Each Kindle Fire Makes Amazon $136 In Its Lifetime

Josh WolfordTechnology

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Amazon's reasonably-priced entry into the tablet market, the Kindle Fire, had a hot start selling an estimated 2 million units in its first two weeks. It later topped Amazon's own lists of the top-selling devices during the holiday season.

But after is was revealed that since the Kindle Fire costs just a little over $200 to make and sells for only $199, Amazon is actually losing a few bucks on each sale ($2 to $3), some began to wonder about the profitability of the tablet. Could Amazon's long-term strategy of recouping these losses with e-book, app, and video sales turn the Fire into a highly profitable venture?

According to RBC Capital analyst Ross Sandler, Amazon's Kindle Fire is probably more profitable than you think.

Here's what he had to say in an research note:

Our assumption is that AMZN could sell 3-4 million Kindle Fire units in Q4, and that those units are accretive to company-average operating margin within the first six months of ownership. Our analysis assigns a cumulative lifetime operating income per unit of $136, with a cumulative operating margin of over 20%. We believe these insights could ease some investor concerns around operating margin compression per Kindle Fire unit in 2012, which bodes well for Amazon shares.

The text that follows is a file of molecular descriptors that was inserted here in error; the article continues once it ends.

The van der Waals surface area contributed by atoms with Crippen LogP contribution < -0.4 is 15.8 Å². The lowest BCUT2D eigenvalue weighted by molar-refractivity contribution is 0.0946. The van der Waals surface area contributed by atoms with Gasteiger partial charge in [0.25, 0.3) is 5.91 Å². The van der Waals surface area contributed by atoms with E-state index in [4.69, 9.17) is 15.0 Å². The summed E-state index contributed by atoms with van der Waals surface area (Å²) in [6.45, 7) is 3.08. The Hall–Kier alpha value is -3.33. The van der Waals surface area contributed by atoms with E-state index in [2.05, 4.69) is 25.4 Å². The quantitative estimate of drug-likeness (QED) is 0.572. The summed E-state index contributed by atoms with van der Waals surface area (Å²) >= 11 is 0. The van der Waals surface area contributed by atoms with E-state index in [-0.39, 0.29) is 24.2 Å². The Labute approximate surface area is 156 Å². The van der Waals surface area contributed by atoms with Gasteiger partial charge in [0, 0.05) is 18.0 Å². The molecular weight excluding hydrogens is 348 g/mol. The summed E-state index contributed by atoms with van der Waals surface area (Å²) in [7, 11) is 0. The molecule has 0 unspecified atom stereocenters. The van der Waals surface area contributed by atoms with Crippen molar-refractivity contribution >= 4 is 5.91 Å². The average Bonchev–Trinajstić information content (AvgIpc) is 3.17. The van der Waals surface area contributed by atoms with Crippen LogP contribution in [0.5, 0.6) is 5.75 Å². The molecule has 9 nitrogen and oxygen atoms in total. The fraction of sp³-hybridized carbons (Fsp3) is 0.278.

It appears as though the apps, e-books and even Amazon Prime membership sales will work generate a not-to-shabby profit for Amazon.

Their research found that over 80% of Kindle Fire users used it to purchase e-books, and that's one of the first things they do with the device. 58% of users reported buying at least three e-books within 15-60 days of purchase. If each user buys 5 e-books per quarter at $10 a piece (estimates), that would be $15 in e-book revenue each quarter.

As far as apps go, 66% said that they had bought at least one app and 41% bought at least three. If you assume three app purchases each quarter, you can expect $9 in ad revenue per user per quarter.

After you tack on things like videos, subscriptions, and the Amazon.com purchase every now and then (51% increased those purchases because of owning a Fire), you can see how the Kindle Fire is projected to be proiftable during its lifetime.

Josh Wolford

Josh Wolford is a writer for WebProNews. He likes beer, Japanese food, and movies that make him feel weird afterward. Mostly beer.

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